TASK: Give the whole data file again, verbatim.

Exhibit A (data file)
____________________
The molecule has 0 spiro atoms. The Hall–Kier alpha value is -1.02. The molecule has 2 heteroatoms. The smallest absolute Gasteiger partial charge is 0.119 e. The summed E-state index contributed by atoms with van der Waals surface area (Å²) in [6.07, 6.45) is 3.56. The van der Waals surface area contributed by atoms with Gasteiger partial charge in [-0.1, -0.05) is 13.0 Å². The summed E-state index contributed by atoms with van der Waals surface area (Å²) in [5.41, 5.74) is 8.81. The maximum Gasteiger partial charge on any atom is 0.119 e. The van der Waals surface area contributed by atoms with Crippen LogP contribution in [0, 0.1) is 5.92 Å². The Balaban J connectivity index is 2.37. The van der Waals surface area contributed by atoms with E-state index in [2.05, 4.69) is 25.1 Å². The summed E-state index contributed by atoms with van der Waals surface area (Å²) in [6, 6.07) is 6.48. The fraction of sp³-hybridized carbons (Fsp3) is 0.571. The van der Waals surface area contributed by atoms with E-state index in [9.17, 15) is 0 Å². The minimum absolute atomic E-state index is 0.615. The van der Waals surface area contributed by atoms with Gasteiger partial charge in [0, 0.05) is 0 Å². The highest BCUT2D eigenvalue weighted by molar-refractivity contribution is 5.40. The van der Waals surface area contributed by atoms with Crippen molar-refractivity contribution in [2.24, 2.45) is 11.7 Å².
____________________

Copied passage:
The molecule has 0 spiro atoms. The Hall–Kier alpha value is -1.02. The molecule has 2 heteroatoms. The smallest absolute Gasteiger partial charge is 0.119 e. The summed E-state index contributed by atoms with van der Waals surface area (Å²) in [6.07, 6.45) is 3.56. The van der Waals surface area contributed by atoms with Gasteiger partial charge in [-0.1, -0.05) is 13.0 Å². The summed E-state index contributed by atoms with van der Waals surface area (Å²) in [5.41, 5.74) is 8.81. The maximum Gasteiger partial charge on any atom is 0.119 e. The van der Waals surface area contributed by atoms with Crippen LogP contribution in [0, 0.1) is 5.92 Å². The Balaban J connectivity index is 2.37. The van der Waals surface area contributed by atoms with E-state index in [2.05, 4.69) is 25.1 Å². The summed E-state index contributed by atoms with van der Waals surface area (Å²) in [6, 6.07) is 6.48. The fraction of sp³-hybridized carbons (Fsp3) is 0.571. The van der Waals surface area contributed by atoms with E-state index in [9.17, 15) is 0 Å². The minimum absolute atomic E-state index is 0.615. The van der Waals surface area contributed by atoms with Gasteiger partial charge in [0, 0.05) is 0 Å². The highest BCUT2D eigenvalue weighted by molar-refractivity contribution is 5.40. The van der Waals surface area contributed by atoms with Crippen molar-refractivity contribution in [2.24, 2.45) is 11.7 Å².